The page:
Wireless Sensor Networks

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  • Topic: Wireless sensor network, Sensor, Sensor node
  • Pages : 30 (8501 words )
  • Download(s) : 190
  • Published : April 23, 2013
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1. Introduction
The increasing interest in wireless sensor networks
can be promptly understood simply by thinking
about what they essentially are: a large number of
small sensing self-powered nodes which gather information
or detect special events and communicate in a wireless
fashion, with the end goal of handing their processed
data to a base station. Sensing, processing and communication are three key elements whose combination in one
tiny device gives rise to a vast number of applications
[A1], [A2]. Sensor networks provide endless opportunities,
but at the same time pose formidable challenges,
such as the fact that energy is a scarce and usually
non-renewable resource. However, recent advances in
low power VLSI, embedded computing, communication
hardware, and in general, the convergence of computing
and communications, are making this emerging technology
a reality [A3]. Likewise, advances in nanotechnology
and Micro Electro-Mechanical Systems (MEMS) are
pushing toward networks of tiny distributed sensors and
2. Applications of Sensor Networks
Possible applications of sensor networks are of interest to
the most diverse fields. Environmental monitoring, warfare,
child education, surveillance, micro-surgery, and
agriculture are only a few examples [A4]. Through joint
efforts of the University of California at Berkeley and the
College of the Atlantic, environmental monitoring is carried out off the coast of Maine on Great Duck Island by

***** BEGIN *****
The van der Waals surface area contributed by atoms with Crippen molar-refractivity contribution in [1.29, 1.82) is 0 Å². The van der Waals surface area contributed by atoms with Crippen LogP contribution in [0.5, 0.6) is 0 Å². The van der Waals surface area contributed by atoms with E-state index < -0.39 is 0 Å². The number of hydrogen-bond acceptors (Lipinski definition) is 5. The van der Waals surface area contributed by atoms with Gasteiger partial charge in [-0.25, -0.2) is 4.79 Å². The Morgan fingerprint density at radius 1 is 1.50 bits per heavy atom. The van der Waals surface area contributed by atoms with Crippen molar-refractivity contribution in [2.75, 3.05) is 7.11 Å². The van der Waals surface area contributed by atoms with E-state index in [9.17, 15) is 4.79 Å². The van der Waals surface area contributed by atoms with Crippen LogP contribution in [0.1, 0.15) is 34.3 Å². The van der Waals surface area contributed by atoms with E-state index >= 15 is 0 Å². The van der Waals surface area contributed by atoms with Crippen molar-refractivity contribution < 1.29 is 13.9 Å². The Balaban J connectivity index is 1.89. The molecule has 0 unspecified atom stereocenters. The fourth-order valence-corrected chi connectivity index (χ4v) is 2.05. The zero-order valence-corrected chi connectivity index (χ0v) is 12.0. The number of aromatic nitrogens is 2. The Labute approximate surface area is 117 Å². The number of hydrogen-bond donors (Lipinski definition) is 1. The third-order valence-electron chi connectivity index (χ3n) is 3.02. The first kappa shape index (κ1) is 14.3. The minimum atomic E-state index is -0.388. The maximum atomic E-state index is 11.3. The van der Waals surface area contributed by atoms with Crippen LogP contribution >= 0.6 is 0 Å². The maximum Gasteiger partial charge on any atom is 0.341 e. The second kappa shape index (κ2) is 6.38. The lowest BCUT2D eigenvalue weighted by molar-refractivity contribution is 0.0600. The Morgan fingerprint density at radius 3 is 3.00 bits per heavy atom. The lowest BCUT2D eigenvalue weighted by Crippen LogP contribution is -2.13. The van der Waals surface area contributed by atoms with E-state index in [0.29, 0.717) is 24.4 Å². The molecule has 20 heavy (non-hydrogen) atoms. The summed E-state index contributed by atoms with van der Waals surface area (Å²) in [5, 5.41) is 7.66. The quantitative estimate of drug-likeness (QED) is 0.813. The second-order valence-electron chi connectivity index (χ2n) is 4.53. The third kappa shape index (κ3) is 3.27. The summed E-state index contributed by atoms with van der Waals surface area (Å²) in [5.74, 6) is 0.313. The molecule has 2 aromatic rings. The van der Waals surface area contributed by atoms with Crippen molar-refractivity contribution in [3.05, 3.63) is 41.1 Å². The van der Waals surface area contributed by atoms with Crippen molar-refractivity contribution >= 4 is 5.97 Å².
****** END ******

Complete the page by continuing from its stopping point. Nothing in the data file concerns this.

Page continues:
means of a network of Berkeley motes equipped with various
sensors [B6]. The nodes send their data to a base
station which makes them available on the Internet. Since
habitat monitoring is rather sensitive to human presence,
the deployment of a sensor network provides a noninvasive
approach and a remarkable degree of granularity
in data acquisition [B7]. The same idea lies behind the
Pods project at the University of Hawaii at Manoa [B8],
where environmental data (air temperature, light, wind,
relative humidity and rainfall) are gathered by a network
of weather sensors embedded in the communication
units deployed in the South-West Rift Zone in Volcanoes
National Park on the Big Island of Hawaii. A major concern
of the researchers was in this case camouflaging the sensors to make them invisible to curious tourists. In Princeton’s Zebranet Project [B9], a dynamic sensor network
has been created by attaching special collars equipped
with a low-power GPS system to the necks of zebras to
monitor their moves and their behavior. Since the network
is designed to operate in an infrastructure-free environment, peer-to-peer swaps of information are used to
produce redundant databases so that researchers only
have to encounter a few zebras in order to collect the
data. Sensor networks can also be used to monitor and
study natural phenomena which intrinsically discourage
human presence, such as hurricanes and forest fires.
Joint efforts between Harvard University, the University
of New Hampshire, and the University of North Carolina
have recently led to the deployment of a wireless sensor
network to monitor eruptions at Volcán Tungurahua, an
active volcano in central Ecuador. A network of Berkeley
motes monitored infrasonic signals during eruptions, and
data were transmitted over a 9 km wireless link to a base
station at the volcano observatory [B10].
Intel’s Wireless Vineyard [B11] is an example of using
ubiquitous computing for agricultural monitoring. In this
application, the network is expected not only to collect
and interpret data, but also to use such data to make decisions aimed at detecting the presence of parasites and
enabling the use of the appropriate kind of insecticide.
Data collection relies on data mules, small devices carried
by people (or dogs) that communicate with the nodes
and collect data. In this project, the attention is shifted
from reliable information collection to active decisionmaking based on...
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